The only treatment for a child with a milk allergy is to completely avoid milk and foods that contain milk products. Many processed food and restaurant foods contains milk or processed milk products. And you will need to change the way you shop and prepare foods.

The first step is to learn how to read labels and become familiar with ingredients that contains milk or dairy products. Always ask about ingredients if you are not sure. Foods and ingredients that contain milk include milk from other animals such as a goat, as well as yogurt, cheese, cottage cheese, cream, anything with casein or whey, butter and sadly chocolate. And also be careful of any ingredients that begin with "lac" such as lactose, lactate, lactalbumin, and lactic acid, and also fat replacers such as Simplese.

Reading labels to avoid allergens has become a lot easier. Foods that contain common allergens must be listed in plain language on the ingredient list. There are still some things to watch out for when reading food labels. Watch out for the words "may contain". Milk may not be an ingredient but the food may be made in a factory which also produces foods made with milk. If you see the words "may contain," there may be very little of the allergen or there may be a large amount.

A common question from parents is how to avoid cross contamination. Avoid battered or fried foods. The oil is often used for many different items, some of which may contain milk. Separate cooking utensils, cutting boards, and dishes used to prepare dairy products from those used to prepare food for your child.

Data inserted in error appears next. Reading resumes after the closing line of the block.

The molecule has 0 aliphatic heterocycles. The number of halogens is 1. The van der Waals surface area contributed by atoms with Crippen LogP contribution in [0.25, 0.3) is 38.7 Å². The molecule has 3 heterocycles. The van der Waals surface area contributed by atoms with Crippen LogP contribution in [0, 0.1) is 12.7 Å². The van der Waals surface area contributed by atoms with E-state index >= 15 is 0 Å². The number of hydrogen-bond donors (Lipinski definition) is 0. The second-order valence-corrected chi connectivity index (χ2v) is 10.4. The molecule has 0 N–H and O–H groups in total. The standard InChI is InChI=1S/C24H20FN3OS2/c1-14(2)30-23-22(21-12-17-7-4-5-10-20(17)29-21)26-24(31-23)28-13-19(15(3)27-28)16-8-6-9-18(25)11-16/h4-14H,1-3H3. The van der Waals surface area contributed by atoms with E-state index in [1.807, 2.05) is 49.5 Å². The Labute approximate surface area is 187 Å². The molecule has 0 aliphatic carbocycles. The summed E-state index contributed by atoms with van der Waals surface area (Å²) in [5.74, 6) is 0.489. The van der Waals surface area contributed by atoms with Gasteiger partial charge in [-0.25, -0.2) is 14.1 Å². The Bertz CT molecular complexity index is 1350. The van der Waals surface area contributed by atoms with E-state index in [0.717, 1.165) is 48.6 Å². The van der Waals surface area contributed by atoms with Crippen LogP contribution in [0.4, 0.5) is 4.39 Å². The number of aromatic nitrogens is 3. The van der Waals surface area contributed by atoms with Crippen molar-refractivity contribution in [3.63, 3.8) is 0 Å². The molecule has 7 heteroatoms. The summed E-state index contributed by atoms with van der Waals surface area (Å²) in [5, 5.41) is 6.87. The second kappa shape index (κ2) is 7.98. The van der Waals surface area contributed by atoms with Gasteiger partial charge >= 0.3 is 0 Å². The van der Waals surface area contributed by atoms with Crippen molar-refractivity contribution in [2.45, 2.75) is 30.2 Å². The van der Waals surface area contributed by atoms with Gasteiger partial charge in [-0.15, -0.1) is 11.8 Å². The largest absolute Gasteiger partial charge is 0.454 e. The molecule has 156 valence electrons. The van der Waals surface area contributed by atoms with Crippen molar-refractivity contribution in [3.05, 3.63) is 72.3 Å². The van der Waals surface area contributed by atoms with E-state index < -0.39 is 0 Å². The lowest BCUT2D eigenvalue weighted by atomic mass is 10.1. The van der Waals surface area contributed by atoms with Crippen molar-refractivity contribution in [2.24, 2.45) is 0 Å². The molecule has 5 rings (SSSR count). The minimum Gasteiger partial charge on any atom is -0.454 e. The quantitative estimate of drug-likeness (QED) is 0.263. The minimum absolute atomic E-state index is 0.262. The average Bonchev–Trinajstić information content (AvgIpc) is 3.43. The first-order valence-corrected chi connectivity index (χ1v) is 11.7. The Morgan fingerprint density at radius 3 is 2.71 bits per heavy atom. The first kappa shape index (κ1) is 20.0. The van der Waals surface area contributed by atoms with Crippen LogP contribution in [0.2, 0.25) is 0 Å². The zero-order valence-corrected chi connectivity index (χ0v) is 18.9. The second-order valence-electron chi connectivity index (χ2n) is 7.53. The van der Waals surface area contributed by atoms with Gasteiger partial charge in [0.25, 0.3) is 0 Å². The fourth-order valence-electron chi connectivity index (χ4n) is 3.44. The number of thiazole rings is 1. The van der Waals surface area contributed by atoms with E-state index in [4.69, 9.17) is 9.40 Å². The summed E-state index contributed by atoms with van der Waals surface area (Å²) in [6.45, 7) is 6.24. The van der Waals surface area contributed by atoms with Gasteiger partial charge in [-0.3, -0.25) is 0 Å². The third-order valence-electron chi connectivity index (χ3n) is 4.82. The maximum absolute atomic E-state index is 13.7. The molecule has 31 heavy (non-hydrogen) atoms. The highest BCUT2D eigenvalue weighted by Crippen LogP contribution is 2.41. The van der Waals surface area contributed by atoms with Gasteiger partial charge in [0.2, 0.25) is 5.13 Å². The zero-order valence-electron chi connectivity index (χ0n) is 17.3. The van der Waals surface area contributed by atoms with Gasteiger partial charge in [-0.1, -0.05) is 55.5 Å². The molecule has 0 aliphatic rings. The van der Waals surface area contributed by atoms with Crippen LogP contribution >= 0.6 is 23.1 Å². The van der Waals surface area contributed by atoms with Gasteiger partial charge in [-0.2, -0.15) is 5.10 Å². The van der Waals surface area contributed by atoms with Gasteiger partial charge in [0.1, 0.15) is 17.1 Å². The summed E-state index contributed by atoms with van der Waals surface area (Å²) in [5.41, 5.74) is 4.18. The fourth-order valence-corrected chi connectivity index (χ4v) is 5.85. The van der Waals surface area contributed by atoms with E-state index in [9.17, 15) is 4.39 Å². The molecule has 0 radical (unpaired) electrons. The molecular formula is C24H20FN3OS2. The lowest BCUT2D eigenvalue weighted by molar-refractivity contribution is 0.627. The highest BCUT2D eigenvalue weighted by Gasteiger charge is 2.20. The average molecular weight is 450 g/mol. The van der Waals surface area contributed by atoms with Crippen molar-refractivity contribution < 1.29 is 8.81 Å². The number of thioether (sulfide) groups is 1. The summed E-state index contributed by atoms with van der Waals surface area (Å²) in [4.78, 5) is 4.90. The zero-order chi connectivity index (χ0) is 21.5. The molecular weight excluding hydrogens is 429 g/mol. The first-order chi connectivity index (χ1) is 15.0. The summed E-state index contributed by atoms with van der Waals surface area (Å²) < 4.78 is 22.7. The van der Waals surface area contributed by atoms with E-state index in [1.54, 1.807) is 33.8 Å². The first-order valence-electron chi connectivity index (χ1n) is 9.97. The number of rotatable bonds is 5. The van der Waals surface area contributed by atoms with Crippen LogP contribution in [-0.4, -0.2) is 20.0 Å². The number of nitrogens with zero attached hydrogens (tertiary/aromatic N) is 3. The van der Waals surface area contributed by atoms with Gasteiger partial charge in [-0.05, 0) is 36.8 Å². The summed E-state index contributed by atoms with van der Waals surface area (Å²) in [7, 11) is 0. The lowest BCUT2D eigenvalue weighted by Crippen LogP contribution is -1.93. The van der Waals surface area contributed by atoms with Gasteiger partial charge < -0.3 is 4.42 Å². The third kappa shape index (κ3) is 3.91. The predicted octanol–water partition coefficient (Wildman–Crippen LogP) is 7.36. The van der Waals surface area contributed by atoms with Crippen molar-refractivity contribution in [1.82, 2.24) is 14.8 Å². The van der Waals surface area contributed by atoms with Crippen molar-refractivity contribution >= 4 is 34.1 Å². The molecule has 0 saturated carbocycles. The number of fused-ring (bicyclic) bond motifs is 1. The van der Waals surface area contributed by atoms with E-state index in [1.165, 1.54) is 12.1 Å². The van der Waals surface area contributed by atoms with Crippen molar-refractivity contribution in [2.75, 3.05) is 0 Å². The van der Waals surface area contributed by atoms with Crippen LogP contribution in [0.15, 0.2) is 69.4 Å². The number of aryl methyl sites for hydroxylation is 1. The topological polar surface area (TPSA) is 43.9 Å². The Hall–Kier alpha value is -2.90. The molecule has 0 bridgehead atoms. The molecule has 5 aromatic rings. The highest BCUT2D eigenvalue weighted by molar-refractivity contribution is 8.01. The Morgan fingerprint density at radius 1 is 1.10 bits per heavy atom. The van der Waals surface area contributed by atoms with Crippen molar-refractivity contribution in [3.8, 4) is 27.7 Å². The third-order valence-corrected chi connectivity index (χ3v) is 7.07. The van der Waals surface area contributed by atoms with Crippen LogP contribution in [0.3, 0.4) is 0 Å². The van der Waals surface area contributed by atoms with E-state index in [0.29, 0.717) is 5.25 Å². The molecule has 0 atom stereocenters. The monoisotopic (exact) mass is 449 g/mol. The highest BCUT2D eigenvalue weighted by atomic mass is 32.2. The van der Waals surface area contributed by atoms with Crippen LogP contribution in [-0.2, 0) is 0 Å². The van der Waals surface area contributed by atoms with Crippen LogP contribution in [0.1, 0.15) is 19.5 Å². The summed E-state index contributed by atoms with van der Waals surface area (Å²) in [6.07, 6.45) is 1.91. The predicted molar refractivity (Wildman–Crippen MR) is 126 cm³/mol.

Your child can still have a healthy diet as well as continue to enjoy some kid favorites. The main nutrients found in milk are protein, calcium, vitamin D and riboflavin. It is important to either take supplements or eat foods that are high in these elements. There's a lot of protein in milk, poultry, pork, fish, beans, nuts, and seeds. Ask your pediatrician about calcium and vitamin D supplements. Good sources of riboflavin are meat and eggs, whole grain or enriched cereals, and dark green leafy vegetables. Many foods such as bread and orange juice are now supplemented with calcium and vitamin D.

There are several brands of soy and rice milks that are enriched with calcium. They can be used for drinking and to pour on cereal. If milk is part of a recipe just to provide liquid, you can substitute water. Soy and rice milk, as well as fruit juice works well when substitutes baking. Oils, milk-free margarines, and soy butter can take the place of butter.

You can also visit foodallergy.org where there are many other helpful tips. Prepare your child's lunch at home. Talk with teachers about your child's needs. Ask the teachers to keep an eye out and explain the situation to other children if needed. Have the teacher call you if there is a special event or party planned so that you could bring a few modified treats that your child enjoys and can share with other kids. Make a card that lists foods and ingredients that should be avoided and give one to the teacher.

Living with food allergies is possible. I'm proof of that. By making others aware of your child's food allergy, you will keep your child safe. If your child is old enough, even as young as three or four, make sure they are aware of their food allergy. This will empower them to be in charge of their own health.